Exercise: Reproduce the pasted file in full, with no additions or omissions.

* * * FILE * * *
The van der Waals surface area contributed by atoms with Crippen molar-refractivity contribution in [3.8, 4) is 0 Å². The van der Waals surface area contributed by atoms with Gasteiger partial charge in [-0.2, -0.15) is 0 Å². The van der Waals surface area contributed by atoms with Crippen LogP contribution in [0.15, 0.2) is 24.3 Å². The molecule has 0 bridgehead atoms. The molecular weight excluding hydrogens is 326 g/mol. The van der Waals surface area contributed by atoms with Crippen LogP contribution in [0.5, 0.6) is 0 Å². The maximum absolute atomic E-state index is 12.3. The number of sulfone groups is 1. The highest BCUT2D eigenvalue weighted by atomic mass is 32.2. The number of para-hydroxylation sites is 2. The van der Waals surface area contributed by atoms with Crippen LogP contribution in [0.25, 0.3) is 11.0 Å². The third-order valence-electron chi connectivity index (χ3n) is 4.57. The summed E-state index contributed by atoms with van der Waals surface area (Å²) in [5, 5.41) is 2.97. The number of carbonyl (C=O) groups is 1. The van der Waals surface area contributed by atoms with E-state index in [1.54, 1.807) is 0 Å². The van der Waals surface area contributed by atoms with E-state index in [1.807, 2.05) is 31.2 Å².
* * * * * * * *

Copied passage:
The van der Waals surface area contributed by atoms with Crippen molar-refractivity contribution in [3.8, 4) is 0 Å². The van der Waals surface area contributed by atoms with Gasteiger partial charge in [-0.2, -0.15) is 0 Å². The van der Waals surface area contributed by atoms with Crippen LogP contribution in [0.15, 0.2) is 24.3 Å². The molecule has 0 bridgehead atoms. The molecular weight excluding hydrogens is 326 g/mol. The van der Waals surface area contributed by atoms with Crippen LogP contribution in [0.5, 0.6) is 0 Å². The maximum absolute atomic E-state index is 12.3. The number of sulfone groups is 1. The highest BCUT2D eigenvalue weighted by atomic mass is 32.2. The number of para-hydroxylation sites is 2. The van der Waals surface area contributed by atoms with Crippen LogP contribution in [0.25, 0.3) is 11.0 Å². The third-order valence-electron chi connectivity index (χ3n) is 4.57. The summed E-state index contributed by atoms with van der Waals surface area (Å²) in [5, 5.41) is 2.97. The number of carbonyl (C=O) groups is 1. The van der Waals surface area contributed by atoms with E-state index in [1.54, 1.807) is 0 Å². The van der Waals surface area contributed by atoms with E-state index in [1.807, 2.05) is 31.2 Å².